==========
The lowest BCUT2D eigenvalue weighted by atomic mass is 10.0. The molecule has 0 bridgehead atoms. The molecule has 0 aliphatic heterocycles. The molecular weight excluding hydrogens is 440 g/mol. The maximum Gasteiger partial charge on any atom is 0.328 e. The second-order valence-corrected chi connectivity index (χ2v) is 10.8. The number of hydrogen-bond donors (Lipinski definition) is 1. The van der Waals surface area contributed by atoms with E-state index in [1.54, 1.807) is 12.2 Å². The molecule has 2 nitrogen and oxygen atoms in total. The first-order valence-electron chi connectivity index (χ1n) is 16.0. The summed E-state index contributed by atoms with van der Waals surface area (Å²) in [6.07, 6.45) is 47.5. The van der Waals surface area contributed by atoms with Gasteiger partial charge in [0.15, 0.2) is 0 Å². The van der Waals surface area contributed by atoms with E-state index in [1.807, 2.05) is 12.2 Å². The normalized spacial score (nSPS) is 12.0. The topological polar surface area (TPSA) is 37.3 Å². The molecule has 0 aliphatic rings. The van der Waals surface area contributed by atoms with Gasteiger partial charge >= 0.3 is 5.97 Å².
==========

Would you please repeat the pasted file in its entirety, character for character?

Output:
The lowest BCUT2D eigenvalue weighted by atomic mass is 10.0. The molecule has 0 bridgehead atoms. The molecule has 0 aliphatic heterocycles. The molecular weight excluding hydrogens is 440 g/mol. The maximum Gasteiger partial charge on any atom is 0.328 e. The second-order valence-corrected chi connectivity index (χ2v) is 10.8. The number of hydrogen-bond donors (Lipinski definition) is 1. The van der Waals surface area contributed by atoms with E-state index in [1.54, 1.807) is 12.2 Å². The molecule has 2 nitrogen and oxygen atoms in total. The first-order valence-electron chi connectivity index (χ1n) is 16.0. The summed E-state index contributed by atoms with van der Waals surface area (Å²) in [6.07, 6.45) is 47.5. The van der Waals surface area contributed by atoms with Gasteiger partial charge in [0.15, 0.2) is 0 Å². The van der Waals surface area contributed by atoms with E-state index in [1.807, 2.05) is 12.2 Å². The normalized spacial score (nSPS) is 12.0. The topological polar surface area (TPSA) is 37.3 Å². The molecule has 0 aliphatic rings. The van der Waals surface area contributed by atoms with Gasteiger partial charge >= 0.3 is 5.97 Å².